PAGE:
that was a typo X_X. stopped to think and typed the same thing twice.
>No soykaf. Why would your VPS ever be completely shut down?
what happens when the ssh daemon crashes? or the kernel panics? or an update leaves some-kinda-library-error because a running process requests a lib that's been updated?
hard resets are necessary sometimes, or at least physical console access.
>What do you even mean by this? Do you even know what the kernel is? How is it even relevant?
a kernel, in the context of computing, is a bit of code which runs directly on a machine's hardware and provides the controlled environment that the rest of an operating system expects to exist within, with process scheduling and vmem and things. on modern hardware, it's provided with a set of exclusive machine instructions as well, kept off limits to userspace programs at the hardware level via the setting and resetting of a "kernel mode bit".
there are two well-known archetypes for kernel design: micro kernels and monolithic kernels. a micro kernel maintains a minimal footprint, delegating things like drivers / filesystems / whatever to external components, while a monolithic kernel is built as a single unit, with all that extra functionality implemented inside the kernel itself. though the former is widely heralded (by e.g. tannenbaum or the hurd devs), it has yet to see widespread success in practice (unless you count osx, which is a different thing entirely, really).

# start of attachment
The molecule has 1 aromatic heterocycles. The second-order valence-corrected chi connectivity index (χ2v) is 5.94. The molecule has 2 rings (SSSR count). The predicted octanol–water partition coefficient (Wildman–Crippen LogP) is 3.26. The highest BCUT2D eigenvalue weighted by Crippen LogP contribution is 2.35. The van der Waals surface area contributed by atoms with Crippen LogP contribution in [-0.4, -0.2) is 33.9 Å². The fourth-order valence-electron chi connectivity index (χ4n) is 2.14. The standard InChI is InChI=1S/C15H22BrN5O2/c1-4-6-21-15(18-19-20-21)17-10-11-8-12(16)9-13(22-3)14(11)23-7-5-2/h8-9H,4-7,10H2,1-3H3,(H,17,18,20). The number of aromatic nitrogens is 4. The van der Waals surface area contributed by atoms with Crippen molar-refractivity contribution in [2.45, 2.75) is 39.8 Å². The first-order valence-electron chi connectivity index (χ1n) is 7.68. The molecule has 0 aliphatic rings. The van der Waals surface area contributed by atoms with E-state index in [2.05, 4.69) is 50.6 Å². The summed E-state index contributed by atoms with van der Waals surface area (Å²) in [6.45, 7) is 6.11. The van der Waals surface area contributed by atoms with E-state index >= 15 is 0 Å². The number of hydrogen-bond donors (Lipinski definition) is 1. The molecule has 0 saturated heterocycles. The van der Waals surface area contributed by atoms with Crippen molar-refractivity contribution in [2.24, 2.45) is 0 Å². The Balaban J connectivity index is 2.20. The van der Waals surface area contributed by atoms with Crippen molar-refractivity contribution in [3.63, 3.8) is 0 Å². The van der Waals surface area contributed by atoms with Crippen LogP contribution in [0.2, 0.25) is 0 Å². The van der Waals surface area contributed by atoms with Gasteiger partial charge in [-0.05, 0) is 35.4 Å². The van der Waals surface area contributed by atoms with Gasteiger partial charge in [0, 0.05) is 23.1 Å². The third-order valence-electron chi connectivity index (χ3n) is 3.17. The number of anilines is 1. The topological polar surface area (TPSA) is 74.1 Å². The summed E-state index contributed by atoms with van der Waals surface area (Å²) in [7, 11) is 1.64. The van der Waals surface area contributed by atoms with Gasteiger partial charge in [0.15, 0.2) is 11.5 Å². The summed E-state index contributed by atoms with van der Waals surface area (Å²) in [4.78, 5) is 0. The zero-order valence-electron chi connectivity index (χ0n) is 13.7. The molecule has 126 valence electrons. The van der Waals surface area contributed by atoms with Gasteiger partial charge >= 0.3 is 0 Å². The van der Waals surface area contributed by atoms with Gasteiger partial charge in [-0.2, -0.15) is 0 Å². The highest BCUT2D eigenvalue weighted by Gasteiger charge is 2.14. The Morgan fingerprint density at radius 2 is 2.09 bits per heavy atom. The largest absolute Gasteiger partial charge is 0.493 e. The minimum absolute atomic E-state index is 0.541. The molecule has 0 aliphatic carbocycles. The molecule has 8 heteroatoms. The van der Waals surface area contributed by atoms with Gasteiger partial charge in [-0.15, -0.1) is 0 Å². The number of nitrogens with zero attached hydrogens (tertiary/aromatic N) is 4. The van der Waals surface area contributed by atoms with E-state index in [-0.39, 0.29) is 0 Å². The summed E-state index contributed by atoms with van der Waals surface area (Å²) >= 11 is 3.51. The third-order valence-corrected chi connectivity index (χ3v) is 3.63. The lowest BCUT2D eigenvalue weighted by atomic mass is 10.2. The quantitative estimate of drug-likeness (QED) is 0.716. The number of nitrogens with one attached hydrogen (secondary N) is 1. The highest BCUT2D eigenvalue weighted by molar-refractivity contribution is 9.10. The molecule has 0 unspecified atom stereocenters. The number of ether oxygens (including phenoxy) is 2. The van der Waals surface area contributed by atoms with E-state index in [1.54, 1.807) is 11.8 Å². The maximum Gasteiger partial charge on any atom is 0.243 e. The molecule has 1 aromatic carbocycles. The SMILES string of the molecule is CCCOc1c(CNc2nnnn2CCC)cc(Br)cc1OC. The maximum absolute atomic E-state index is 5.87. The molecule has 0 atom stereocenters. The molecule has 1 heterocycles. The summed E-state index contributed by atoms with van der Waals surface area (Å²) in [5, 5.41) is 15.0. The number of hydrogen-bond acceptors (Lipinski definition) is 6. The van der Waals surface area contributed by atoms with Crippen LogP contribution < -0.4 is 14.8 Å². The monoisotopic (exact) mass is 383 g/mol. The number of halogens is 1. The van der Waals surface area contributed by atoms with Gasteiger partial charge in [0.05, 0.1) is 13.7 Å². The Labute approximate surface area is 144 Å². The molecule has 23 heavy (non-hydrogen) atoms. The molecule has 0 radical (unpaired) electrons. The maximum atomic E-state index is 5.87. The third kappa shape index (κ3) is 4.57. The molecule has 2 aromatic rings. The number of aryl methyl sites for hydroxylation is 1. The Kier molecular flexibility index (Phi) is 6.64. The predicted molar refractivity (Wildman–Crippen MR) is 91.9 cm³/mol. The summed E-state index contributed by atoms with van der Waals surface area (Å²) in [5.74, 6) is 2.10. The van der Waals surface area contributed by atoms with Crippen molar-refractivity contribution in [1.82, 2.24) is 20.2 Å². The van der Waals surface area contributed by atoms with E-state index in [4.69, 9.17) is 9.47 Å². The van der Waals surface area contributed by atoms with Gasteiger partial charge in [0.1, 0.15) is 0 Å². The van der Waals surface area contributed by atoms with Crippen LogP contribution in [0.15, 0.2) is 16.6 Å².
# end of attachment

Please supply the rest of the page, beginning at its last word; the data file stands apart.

microkernels provide an added layer of security and stability, as very little code is actually run in kernel mode and misbehaving subcomponents can be reset or killed without the kernel itself dying. however, there is a huge performance overhead involved in this approach, as sub components don't share memory space or kernel privileges and need to spam the kernel with requests via message-passing. this is the primary reason for their lack of popularity, despite all the praise from theorists.
in a monolithic kernel, security and reliability are sacrificed for the sake of speed, via mem sharing, all sorts of weird optimisations, and lots and lots of inline statements, meaning your kernel can run at ludicrous speed but will also explode at the slightest quiver from that binary blob you loaded for your oversized graphics card. it also means that, if you're using a pre-compiled kernel, you're probably going to be filling up your ram with lots of functionality that's completely useless on your specific machine.
the linux kernel tries to make somewhat of a compromise between these two extremes via the concept of kernel modules, extra chunks of the kernel which are tacked onto the main body at run time, decreasing the mem footprint and boosting stability at least slightly via startup checks and some namespace isolation.
so anyways, yeh, that's a kernel. and yes, i mean the kernel is stored outside the VM, as in written to a disk somewhere and loaded into the VM via whatever hypervisor, allowing for space deduplication and deeper integration for metrics and other functionality. it's relevant because i was giving it as an example of the close ties between "inside the VM" and "the control panel" which make accessing the latter necessary to perform certain things which can't be accomplished entirely via the former.